sps27

5+ Year Member
Sep 1, 2012
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145
Was wondering if those who have traveled the road before would weigh in with their advise. And I write this with some trepidation off course.....

1) Have a bachelors and MS in Mech Engg background.
2) I've taken A&P 1 & 2, Microbio, Intro to A&P, Gen Bio 1, Orgo Chem 1.
3) I plan to take Gen Bio 2, Orgo Chem 2, Biochem and Genetics in 2014.
4) MS Mech Engg GPA is 3.3.
5) I've been working for the most of my career after MS in different corporations and it is mainly through them that I have volunteered in non profits. I also volunteered in a shock and trauma center in the city Med hospital for a few months earlier this year. I plan to continue volunteering next year after MCAT in Jan. I also plan to shadow a doctor in a clinic after MCAT.
6) I have no clinical experience or research lab experience. I've applied for part time research lab technician positions in the past few months but no luck so far.

Through some well meaning friends, I had a chance interview with an admissions counselor in the med school in my city. I told him my story. It is on his advise that I am taking these courses. I meet him regularly and update him on my status. He has mentioned that my engg background will help as they like to keep a diverse student body.

And now to the question. Will ADCOMS look at my file with mostly engg based courses, no lab experience, volunteer experience mostly in a non clinical setup and little so far in a clinical setup, no president of any club etc., and dish it aside totally. If I get a decent MCAT 30+, do I stand a chance? Thought I'd ask. I've read stats of students in this forum and by golly, mine is nothing close to what some folks have.......so hope I am not on a fools errand or something......
 
Jul 29, 2013
347
70
Status
Pre-Medical
Haha you have to take much of would you read on these forums with a grain of salt. I have seen many diverse people from my university get into med school and not all with stellar stats/resumes. I am from Louisiana and we are not famous for having the most strict med schools when it comes to admissions to take that into account but realize that adcoms look for diversity when it comes to students and that diversity is not obtained by admitting only bio majors with perfect grades, perfect mcats, countless hospital hours, and 50 different campus clubs. First of all engineers make great med students and adcoms are known for liking you guys. If I could go back and do it all over again, I would seriously consider majoring in engineering rather than bio. The lab experience most of us get in bio is petty and insignificant(at least in my experience). We do really basic stuff for the most part and much of it has nothing to do with medicine. Volunteer experience is important regardless of the setting. The purpose of volunteer work is to show that you are a people person and that you can function with others as a unit rather than strictly as a memory sponge that can spit memorized jargon back onto paper like many bio majors. I think you have a great chance. Im not sure how a 3.3 in grad mech eng stands in comparison to a masters in bio but I know mech engineering is far more difficult. If your undergrad grades are good, you do well on the mcat, and you continue volunteering you should be just fine if not quite competitive. May I ask what state you will be applying in, when you will take the mcat, and what your undergrad stats were?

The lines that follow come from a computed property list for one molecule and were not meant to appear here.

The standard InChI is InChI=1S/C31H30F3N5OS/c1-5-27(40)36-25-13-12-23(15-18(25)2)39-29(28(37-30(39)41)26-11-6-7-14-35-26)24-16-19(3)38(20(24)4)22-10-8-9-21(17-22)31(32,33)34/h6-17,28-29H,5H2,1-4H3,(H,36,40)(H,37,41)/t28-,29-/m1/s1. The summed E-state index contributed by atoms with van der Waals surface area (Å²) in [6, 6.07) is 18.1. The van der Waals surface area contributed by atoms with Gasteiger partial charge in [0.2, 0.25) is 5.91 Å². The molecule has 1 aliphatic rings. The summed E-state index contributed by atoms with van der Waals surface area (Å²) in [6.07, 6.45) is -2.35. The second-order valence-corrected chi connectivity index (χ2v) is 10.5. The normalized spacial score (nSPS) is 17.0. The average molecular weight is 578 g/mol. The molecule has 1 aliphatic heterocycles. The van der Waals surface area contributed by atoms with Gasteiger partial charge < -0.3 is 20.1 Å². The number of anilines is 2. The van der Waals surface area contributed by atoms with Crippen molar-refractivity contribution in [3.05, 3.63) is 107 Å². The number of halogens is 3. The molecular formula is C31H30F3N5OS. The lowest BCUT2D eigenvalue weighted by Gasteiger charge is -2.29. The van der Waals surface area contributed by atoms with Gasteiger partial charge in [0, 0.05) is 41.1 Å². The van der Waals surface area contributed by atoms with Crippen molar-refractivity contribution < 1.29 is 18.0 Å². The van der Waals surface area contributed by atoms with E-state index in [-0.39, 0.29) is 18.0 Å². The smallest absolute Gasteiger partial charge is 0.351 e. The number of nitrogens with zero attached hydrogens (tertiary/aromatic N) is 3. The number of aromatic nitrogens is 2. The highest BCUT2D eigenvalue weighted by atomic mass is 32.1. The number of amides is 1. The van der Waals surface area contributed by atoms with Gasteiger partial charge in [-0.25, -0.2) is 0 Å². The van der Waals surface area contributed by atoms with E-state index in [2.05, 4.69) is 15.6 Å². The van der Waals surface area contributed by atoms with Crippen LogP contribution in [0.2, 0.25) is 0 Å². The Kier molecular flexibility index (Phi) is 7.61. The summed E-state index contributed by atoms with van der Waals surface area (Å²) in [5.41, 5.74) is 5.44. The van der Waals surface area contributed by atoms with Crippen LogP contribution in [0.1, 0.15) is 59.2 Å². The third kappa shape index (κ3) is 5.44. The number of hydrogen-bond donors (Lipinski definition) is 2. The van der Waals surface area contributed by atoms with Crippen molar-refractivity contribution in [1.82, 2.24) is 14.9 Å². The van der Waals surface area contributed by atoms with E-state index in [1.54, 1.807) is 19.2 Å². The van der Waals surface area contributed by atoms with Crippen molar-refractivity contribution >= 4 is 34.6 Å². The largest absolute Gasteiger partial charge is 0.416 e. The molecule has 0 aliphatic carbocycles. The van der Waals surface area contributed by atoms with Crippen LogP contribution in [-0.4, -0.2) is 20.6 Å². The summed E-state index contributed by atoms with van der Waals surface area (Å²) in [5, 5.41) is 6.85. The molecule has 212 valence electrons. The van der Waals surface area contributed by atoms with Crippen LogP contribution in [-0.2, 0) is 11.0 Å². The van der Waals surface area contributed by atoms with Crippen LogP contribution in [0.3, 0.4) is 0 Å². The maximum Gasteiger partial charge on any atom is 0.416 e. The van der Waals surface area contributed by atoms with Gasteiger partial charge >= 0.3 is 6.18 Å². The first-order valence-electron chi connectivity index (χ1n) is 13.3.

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sps27

5+ Year Member
Sep 1, 2012
733
145
Haha you have to take much of would you read on these forums with a grain of salt. I have seen many diverse people from my university get into med school and not all with stellar stats/resumes. I am from Louisiana and we are not famous for having the most strict med schools when it comes to admissions to take that into account but realize that adcoms look for diversity when it comes to students and that diversity is not obtained by admitting only bio majors with perfect grades, perfect mcats, countless hospital hours, and 50 different campus clubs. First of all engineers make great med students and adcoms are known for liking you guys. If I could go back and do it all over again, I would seriously consider majoring in engineering rather than bio. The lab experience most of us get in bio is petty and insignificant(at least in my experience). We do really basic stuff for the most part and much of it has nothing to do with medicine. Volunteer experience is important regardless of the setting. The purpose of volunteer work is to show that you are a people person and that you can function with others as a unit rather than strictly as a memory sponge that can spit memorized jargon back onto paper like many bio majors. I think you have a great chance. Im not sure how a 3.3 in grad mech eng stands in comparison to a masters in bio but I know mech engineering is far more difficult. If your undergrad grades are good, you do well on the mcat, and you continue volunteering you should be just fine if not quite competitive. May I ask what state you will be applying in, when you will take the mcat, and what your undergrad stats were?